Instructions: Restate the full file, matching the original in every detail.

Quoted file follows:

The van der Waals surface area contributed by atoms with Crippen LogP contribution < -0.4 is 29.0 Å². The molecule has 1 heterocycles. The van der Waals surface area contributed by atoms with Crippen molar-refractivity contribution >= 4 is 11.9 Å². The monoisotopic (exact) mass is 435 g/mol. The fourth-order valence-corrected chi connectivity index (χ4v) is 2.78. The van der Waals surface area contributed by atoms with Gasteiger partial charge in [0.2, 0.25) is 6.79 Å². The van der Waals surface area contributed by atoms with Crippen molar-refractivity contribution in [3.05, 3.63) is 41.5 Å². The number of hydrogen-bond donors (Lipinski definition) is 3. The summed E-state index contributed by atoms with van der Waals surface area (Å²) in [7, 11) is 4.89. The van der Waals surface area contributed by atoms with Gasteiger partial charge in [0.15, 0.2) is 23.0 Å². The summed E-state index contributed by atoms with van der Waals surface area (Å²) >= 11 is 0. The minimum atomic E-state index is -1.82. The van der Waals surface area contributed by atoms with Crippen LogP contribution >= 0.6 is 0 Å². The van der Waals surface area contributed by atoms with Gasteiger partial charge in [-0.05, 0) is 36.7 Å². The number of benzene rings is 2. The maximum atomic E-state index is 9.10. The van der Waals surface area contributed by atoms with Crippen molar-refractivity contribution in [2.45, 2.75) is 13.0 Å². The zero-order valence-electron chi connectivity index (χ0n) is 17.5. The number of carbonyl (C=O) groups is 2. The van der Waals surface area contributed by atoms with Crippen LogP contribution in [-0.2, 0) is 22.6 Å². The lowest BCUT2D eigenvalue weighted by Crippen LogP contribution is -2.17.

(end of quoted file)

The van der Waals surface area contributed by atoms with Crippen LogP contribution < -0.4 is 29.0 Å². The molecule has 1 heterocycles. The van der Waals surface area contributed by atoms with Crippen molar-refractivity contribution >= 4 is 11.9 Å². The monoisotopic (exact) mass is 435 g/mol. The fourth-order valence-corrected chi connectivity index (χ4v) is 2.78. The van der Waals surface area contributed by atoms with Gasteiger partial charge in [0.2, 0.25) is 6.79 Å². The van der Waals surface area contributed by atoms with Crippen molar-refractivity contribution in [3.05, 3.63) is 41.5 Å². The number of hydrogen-bond donors (Lipinski definition) is 3. The summed E-state index contributed by atoms with van der Waals surface area (Å²) in [7, 11) is 4.89. The van der Waals surface area contributed by atoms with Gasteiger partial charge in [0.15, 0.2) is 23.0 Å². The summed E-state index contributed by atoms with van der Waals surface area (Å²) >= 11 is 0. The minimum atomic E-state index is -1.82. The van der Waals surface area contributed by atoms with Crippen LogP contribution >= 0.6 is 0 Å². The van der Waals surface area contributed by atoms with Gasteiger partial charge in [-0.05, 0) is 36.7 Å². The number of benzene rings is 2. The maximum atomic E-state index is 9.10. The van der Waals surface area contributed by atoms with Crippen molar-refractivity contribution in [2.45, 2.75) is 13.0 Å². The zero-order valence-electron chi connectivity index (χ0n) is 17.5. The number of carbonyl (C=O) groups is 2. The van der Waals surface area contributed by atoms with Crippen LogP contribution in [-0.2, 0) is 22.6 Å². The lowest BCUT2D eigenvalue weighted by Crippen LogP contribution is -2.17.